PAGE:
Covid-19 Minister Chris Hipkins says the country's vaccine rollout is going "incredibly well" despite New Zealand's dwindling stocks.
Hipkins told Mike Hosking on Newstalk ZB today that New Zealand was getting "vaccines into people as fast as we are getting them into the country".
Hipkins' grilling by Hosking today comes after vaccine tracking data by the Financial Times showed that only 7.8 per cent of the total New Zealand population had received a full vaccination by June 22.
Australia has fared even worse, with only 4.7 per cent of its population fully vaccinated.
By comparison, Israel has vaccinated 57 per cent of its population, the UK 48 per cent and Chile 52.3 per cent.
New Zealand's current vaccination rate places the country behind Peru, Ecuador, Malaysia and India.
New Te Punaha Matatini modelling also revealed New Zealand won't reach population immunity for older Covid variants until there was an 83 percent vaccination rate.
However, the modelling - which was yet to be peer reviewed - suggested 97 per cent of Kiwis would need both Pfizer jabs to abandon such measures if the country was hit by a wave of a strain as transmissable as the Delta variant.
Border controls, masks and alert levels would have to remain in place but Hipkins accepted that could become the norm if new variants or outbreaks emerged once a large proportion of Kiwis had their two doses.
"If we did have a higher vaccination rate we would still likely be needing to use restrictions in the cases where we were at risk of having an outbreak of covid-19.
"There will still be a period of transition bearing in mind of what happens around the rest of the world, which has a significant impact of what happens here in New Zealand.
"As long as Covid-19 continues to spread around the world at an accelerated rate, which it is, and it continues to mutate and we continue to see new variants - continuing higher risk variants that we're seeing with the Delta variant - will mean that we will need to continue to respond here in New Zealand."
However, the vaccine would mean that people were less likely to get "extremely sick" from Covid and less likely to affect others.
As for New Zealand's sluggish vaccine rate of less than 8 per cent, Hipkins said some countries made the decision to order the Pfizer vaccine before the Government did.
"As you may recall we had four different vaccines on order and made the decision in January to switch to a Pfizer-only campaign and that meant we had to wait to till the third quarter of the year to get the bulk of our deliveries.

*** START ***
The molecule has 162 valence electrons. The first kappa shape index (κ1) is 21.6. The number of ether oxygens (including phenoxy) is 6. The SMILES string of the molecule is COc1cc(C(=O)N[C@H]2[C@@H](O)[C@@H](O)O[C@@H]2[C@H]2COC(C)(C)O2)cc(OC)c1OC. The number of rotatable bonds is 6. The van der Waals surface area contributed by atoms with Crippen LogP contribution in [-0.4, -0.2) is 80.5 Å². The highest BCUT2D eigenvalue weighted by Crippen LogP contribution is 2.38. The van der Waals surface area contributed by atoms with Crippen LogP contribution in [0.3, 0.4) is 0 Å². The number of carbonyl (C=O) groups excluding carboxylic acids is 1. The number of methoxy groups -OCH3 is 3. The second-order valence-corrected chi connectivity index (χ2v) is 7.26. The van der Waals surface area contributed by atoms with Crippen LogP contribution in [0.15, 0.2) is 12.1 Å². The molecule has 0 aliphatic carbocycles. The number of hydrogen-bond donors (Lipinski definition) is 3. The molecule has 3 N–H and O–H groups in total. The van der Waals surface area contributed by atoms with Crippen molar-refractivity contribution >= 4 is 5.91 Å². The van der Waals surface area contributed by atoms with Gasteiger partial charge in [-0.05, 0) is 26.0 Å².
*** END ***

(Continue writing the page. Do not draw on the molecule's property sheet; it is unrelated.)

"Australia - who made the decision after us - are waiting till the four quarter."
Hipkins said that was just the way the vaccine market evolved and the Government hedged its bets by buying four different vaccines before working out that the Pfizer was more effective and stronger against different covid variants.
"We have to bear in mind that there are countries that are dealing with humanitarian crises because they are dealing with massive outbreaks of Covid-19 and people are dying."
"If you look at when we ordered the vaccines everyone was saying that AstraZeneca was going to be the best vaccine for everybody and we had enough orders of that to do the whole population of New Zealand, so there was an element of trying to predict the future and purchasing vaccines back late last year when we first put in orders.
"We moved faster than many including Australia to increase our orders of Pfizer when it started to shape up that that was going to be best option."
He denied that each time the country was locked down or changed alert levels was the result of New Zealanders not having double doses of the vaccine.
"If you look at the UK they have one of the highest vaccination results in the world and they're still having to do lockdowns and restrictions."
As for whether Kiwis would have to get used to living with Covid-19, Hipkins said he was unsure, but at the moment the flu jab was offered each year.
As for the country reaching a herd immunity percentage of 97, Hipkins said a range of different contexts had to be taken into account first.
"So for example, in South Auckland where we have high density of population, you'll want to see very high vaccination rates there versus say in smaller rural communities where people are more spread out and less chance of risk."
There was a still large numbers of border workers unvaccinated - 1600 - along with 800 Air New Zealand workers.
Hipkins said some of those were not required to have the vaccine as they could be Air NZ staff working the transtasman route or port workers whose occupations meant they only had to have it on a voluntary basis.
However, there were some port workers that had been "slow to take up the vaccine" and that was an area where he wanted to see some improvement, he said.